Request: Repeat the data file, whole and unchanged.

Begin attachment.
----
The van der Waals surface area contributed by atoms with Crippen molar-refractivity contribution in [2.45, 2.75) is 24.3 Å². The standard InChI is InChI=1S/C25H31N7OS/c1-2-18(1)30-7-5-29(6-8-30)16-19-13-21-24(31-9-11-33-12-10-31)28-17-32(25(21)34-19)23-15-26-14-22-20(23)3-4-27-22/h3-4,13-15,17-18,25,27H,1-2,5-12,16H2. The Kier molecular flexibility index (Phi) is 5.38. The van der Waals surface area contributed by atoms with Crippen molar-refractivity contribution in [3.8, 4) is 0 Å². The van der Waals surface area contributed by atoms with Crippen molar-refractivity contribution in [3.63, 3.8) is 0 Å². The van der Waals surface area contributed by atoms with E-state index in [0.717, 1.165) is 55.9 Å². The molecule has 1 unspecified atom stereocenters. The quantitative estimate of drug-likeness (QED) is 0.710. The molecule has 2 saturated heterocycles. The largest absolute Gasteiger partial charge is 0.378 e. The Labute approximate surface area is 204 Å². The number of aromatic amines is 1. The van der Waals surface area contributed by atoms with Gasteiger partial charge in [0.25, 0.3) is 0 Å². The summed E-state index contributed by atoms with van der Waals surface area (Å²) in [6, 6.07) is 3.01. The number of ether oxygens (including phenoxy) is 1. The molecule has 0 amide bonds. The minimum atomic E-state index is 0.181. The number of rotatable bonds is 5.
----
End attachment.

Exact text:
The van der Waals surface area contributed by atoms with Crippen molar-refractivity contribution in [2.45, 2.75) is 24.3 Å². The standard InChI is InChI=1S/C25H31N7OS/c1-2-18(1)30-7-5-29(6-8-30)16-19-13-21-24(31-9-11-33-12-10-31)28-17-32(25(21)34-19)23-15-26-14-22-20(23)3-4-27-22/h3-4,13-15,17-18,25,27H,1-2,5-12,16H2. The Kier molecular flexibility index (Phi) is 5.38. The van der Waals surface area contributed by atoms with Crippen molar-refractivity contribution in [3.8, 4) is 0 Å². The van der Waals surface area contributed by atoms with Crippen molar-refractivity contribution in [3.63, 3.8) is 0 Å². The van der Waals surface area contributed by atoms with E-state index in [0.717, 1.165) is 55.9 Å². The molecule has 1 unspecified atom stereocenters. The quantitative estimate of drug-likeness (QED) is 0.710. The molecule has 2 saturated heterocycles. The largest absolute Gasteiger partial charge is 0.378 e. The Labute approximate surface area is 204 Å². The number of aromatic amines is 1. The van der Waals surface area contributed by atoms with Gasteiger partial charge in [0.25, 0.3) is 0 Å². The summed E-state index contributed by atoms with van der Waals surface area (Å²) in [6, 6.07) is 3.01. The number of ether oxygens (including phenoxy) is 1. The molecule has 0 amide bonds. The minimum atomic E-state index is 0.181. The number of rotatable bonds is 5.